Mapping the Kansas Grasslands: A Multiseasonal Approach
Stephen Egbert, Chris Lauver, Clayton Blodgett, Kevin
Price, and Ed Martinko
The extensive grasslands of Kansas dominate the states natural vegetation. To the west, in the lee of the Rocky Mountains, sparse rainfall generates arid shortgrass prairies, while increased rainfall in the central part of the state yields mixed-grass prairies. To the east, sufficient precipitation occurs to support tallgrass prairie that mixes with oak-hickory deciduous forest in the far eastern part of the state. Most of the grasslands in the western two-thirds of the state are native, having never been plowed, and are primarily used for grazing domestic livestock. In the tallgrass prairie region, grazing is also prevalent, but many grasslands (both tame and native) are managed for hay production. Kansas also contains large acreages of former cropland that are now covered with native and non-native grasses as part of the USDA Conservation Reserve Program (CRP).
According to a recent map of land cover patterns in Kansas (Whistler et al. 1997), the distribution of grasslands is often associated with the moderately sloping terrain of major and minor drainages, whereas the alluvial river valleys and level-to-gentle upland slopes are used for crop production. However, there are several regions in Kansas that contain relatively intact grassland ecosystems, mainly because of high topographic relief and rocky or sandy soils. These include the famed Flint Hills region with its rolling tallgrass prairie in eastern Kansas that stretches from near the northern border into the Osage Hills in Oklahoma. In the south-central region, Red Hills mixed prairie is found on gypsum hills in a scenic landscape dotted with red cedar trees and caves. Another grassland type, chalkflat mixed prairie, occurs in west-central Kansas along Hackberry Creek and the valleys of the Smoky Hill River. This region is famous for its beautiful erosional remnants of Niobrara chalk. Sand prairie and sandsage shrubland occur in the southwest along extensive sand dunes to the south of the Arkansas and Cimarron Rivers.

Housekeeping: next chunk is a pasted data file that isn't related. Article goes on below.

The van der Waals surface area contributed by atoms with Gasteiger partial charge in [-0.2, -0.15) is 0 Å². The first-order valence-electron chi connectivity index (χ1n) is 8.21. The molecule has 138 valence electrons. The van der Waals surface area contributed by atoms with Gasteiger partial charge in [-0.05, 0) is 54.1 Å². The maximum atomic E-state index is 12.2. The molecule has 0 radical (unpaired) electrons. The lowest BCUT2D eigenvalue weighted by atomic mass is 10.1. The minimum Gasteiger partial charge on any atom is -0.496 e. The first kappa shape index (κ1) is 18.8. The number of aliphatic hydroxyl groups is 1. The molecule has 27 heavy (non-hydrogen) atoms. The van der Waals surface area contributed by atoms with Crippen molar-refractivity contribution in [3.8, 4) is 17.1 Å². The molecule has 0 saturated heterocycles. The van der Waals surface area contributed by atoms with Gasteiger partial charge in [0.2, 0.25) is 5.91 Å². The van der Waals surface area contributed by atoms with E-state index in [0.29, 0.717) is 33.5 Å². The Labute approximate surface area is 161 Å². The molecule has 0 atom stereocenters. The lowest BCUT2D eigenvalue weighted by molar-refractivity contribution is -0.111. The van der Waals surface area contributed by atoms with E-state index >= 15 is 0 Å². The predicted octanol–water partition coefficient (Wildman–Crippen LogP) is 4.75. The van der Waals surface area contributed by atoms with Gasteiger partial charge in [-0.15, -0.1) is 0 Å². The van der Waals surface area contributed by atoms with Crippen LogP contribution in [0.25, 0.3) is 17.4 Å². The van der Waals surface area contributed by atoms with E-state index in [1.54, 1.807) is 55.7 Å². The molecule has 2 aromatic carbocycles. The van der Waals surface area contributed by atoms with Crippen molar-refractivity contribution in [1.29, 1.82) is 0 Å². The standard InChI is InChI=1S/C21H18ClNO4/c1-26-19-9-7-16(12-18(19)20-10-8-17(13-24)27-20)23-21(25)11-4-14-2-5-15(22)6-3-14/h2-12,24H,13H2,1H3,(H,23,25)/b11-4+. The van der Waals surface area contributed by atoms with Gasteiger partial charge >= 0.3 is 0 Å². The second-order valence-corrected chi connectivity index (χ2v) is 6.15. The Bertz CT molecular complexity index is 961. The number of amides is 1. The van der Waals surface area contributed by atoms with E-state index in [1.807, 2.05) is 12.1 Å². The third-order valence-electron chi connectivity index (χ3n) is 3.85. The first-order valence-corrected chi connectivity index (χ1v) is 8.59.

Development of a Grassland Classification System for Kansas
In 1989, the Kansas Natural Heritage Inventory of the Kansas Biological Survey (KBS) developed a preliminary statewide vegetation classification to identify and plan protection for exemplary occurrences of Kansas ecological communities. The classification was based on examining Küchlers (1974) potential natural vegetation map in relation to the geology, soils, and physiographic provinces of Kansas. Vegetation types were identified based on variations in physical features (e.g. climate, soils, and topography) that contributed to differences in plant species composition. For example, although sharing the same dominant species, a "northeastern" and "southeastern tallgrass prairie" were formed because of known differences in soil development (i.e. glaciation) and the floristic composition of communities in these areas.
The present grassland classification system used in the Kansas GAP Project and by KBS is a conversion of the 1989 version into the vegetation classification system developed by The Nature Conservancy in cooperation with state, federal, and academic partners (The Nature Conservancy Ecology Working Group 1997). The new classification of the natural vegetation of Kansas (Lauver et al. in prep.) contains 23 grassland community types under 13 different alliances.